One day, as I watched the tobacco fields, in full leaf, and wondered whether I’d be able to cure the crop properly and then sell it, a cable arrived from Tahiti, forwarded from Sydney three thousand miles below.
MR ERROL FLYNN
OFFER YOU FIFTY POUNDS ALL EXPENSES COME AT ONCE PLAY PART OF FLETCHER CHRISTIAN IN PICTURE ENTITLED IN THE WAKE OF THE BOUNTY BEING MADE IN TAHITI. CABLE COLLECT.
Swartz had said he would get in touch with me some day! Now here it was! I would be in a film! Suddenly my personal heritage seemed to pay off. Shades of Midshipman Young, who had been companion to Fletcher Christian during the mutiny on the Bounty.
I stared at the tobacco field, all my fortune in it, all my labour of several months. The leaves were green. The sun was warming the crop. I could smell the tobacco leaf.
I called my Boss Boy and rapid-talked in pidgin, the language of Papua, made up of German, English and Melanesian words.
“Allaman, yufela Big Boss. I go mek ship.” I motioned with the fingers of my two hands the number of weeks I might be gone, eight or ten.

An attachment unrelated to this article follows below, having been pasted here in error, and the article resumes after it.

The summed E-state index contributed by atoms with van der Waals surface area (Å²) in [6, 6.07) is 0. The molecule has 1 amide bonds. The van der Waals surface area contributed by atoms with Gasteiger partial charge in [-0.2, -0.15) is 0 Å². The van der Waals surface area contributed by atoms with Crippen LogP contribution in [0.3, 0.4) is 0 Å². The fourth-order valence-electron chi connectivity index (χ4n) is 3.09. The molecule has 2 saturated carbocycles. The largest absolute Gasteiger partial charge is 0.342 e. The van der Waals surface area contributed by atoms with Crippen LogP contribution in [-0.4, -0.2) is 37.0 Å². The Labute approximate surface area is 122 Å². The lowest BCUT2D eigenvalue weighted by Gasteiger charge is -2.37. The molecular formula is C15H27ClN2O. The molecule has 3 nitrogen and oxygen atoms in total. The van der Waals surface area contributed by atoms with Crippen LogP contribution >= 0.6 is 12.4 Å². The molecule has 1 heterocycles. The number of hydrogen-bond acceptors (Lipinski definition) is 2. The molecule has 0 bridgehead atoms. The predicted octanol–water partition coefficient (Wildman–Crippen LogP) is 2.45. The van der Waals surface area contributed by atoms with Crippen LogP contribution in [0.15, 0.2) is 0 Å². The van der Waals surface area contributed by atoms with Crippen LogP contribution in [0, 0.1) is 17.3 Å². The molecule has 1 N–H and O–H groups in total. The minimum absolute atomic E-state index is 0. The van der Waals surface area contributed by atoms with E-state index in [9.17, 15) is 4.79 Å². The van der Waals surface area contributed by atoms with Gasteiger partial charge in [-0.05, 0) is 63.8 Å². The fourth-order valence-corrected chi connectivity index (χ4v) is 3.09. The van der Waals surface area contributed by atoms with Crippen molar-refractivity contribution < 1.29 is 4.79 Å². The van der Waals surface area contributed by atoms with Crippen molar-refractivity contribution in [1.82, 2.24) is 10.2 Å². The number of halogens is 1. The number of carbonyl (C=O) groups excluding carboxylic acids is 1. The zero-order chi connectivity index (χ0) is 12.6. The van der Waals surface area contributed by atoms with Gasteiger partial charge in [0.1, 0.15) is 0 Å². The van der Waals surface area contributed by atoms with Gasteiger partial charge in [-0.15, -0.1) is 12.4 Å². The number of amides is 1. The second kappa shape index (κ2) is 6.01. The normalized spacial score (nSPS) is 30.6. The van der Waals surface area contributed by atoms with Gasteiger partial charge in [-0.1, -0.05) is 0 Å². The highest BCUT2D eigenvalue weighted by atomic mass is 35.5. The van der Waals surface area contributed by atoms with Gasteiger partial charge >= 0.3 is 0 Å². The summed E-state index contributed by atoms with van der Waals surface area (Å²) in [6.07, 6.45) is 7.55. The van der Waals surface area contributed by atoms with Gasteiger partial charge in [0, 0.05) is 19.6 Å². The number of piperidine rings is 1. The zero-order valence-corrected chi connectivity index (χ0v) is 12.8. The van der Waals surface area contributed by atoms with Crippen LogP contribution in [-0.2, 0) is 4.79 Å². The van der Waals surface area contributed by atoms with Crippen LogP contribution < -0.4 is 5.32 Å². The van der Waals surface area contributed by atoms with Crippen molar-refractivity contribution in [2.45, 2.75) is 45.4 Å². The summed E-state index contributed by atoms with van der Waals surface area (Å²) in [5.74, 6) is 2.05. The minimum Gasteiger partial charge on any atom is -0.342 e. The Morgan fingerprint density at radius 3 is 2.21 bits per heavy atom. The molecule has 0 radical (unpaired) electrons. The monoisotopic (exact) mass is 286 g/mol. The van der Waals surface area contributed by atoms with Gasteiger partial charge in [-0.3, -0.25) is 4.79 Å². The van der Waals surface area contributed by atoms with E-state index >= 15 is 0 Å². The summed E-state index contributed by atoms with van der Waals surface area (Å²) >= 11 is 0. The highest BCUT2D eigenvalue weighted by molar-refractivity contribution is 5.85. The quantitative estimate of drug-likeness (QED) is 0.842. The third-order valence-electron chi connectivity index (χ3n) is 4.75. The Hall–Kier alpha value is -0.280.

“Yufela mek tobac job.”
“Yufela care for him house.”
“Yufela tek care Tuperselai.”
“Yes, Taubada. Allaman tek. Keep for Taubada.”
I went into Port Moresby, cabled Schwartz, and took ship northward to the famed Tahiti in the Polynesian Isles.
For three weeks I worked with Swartz in the picture – without the least idea of what I was doing, except that I was supposed to be an actor. We made much of the film in Maatvai Bay, where a hundred and forty years earlier Captain Bligh had anchored in the Bounty.
I was startled to note that I could remember the lines I had to say. I could commit lines to memory and not falter. There were just so many that had to be mastered every day. It was a big discovery in a way.
The experience came swiftly and it seemed to go swiftly. But it was different from anything that I had ever done before: so much at variance with digging earth, selling ‘Kanakas’ the idea of becoming ‘workers’, carrying guns for real in the goldfields.
I had touched on something that the world called an art form and it had affected me deeply.
That was my first movie job and I was never able to convince people of it. When I arrived in Hollywood later and I mentioned that I bore this relationship to Fletcher Christian’s companion and that I had had my beginnings in a film playing the part of Christian, they looked at me as if with disbelief.
Nor did they believe that I came from Tasmania, Australia and New Guinea. No one believed anything else I ever said about my life and adventure in that part of the world.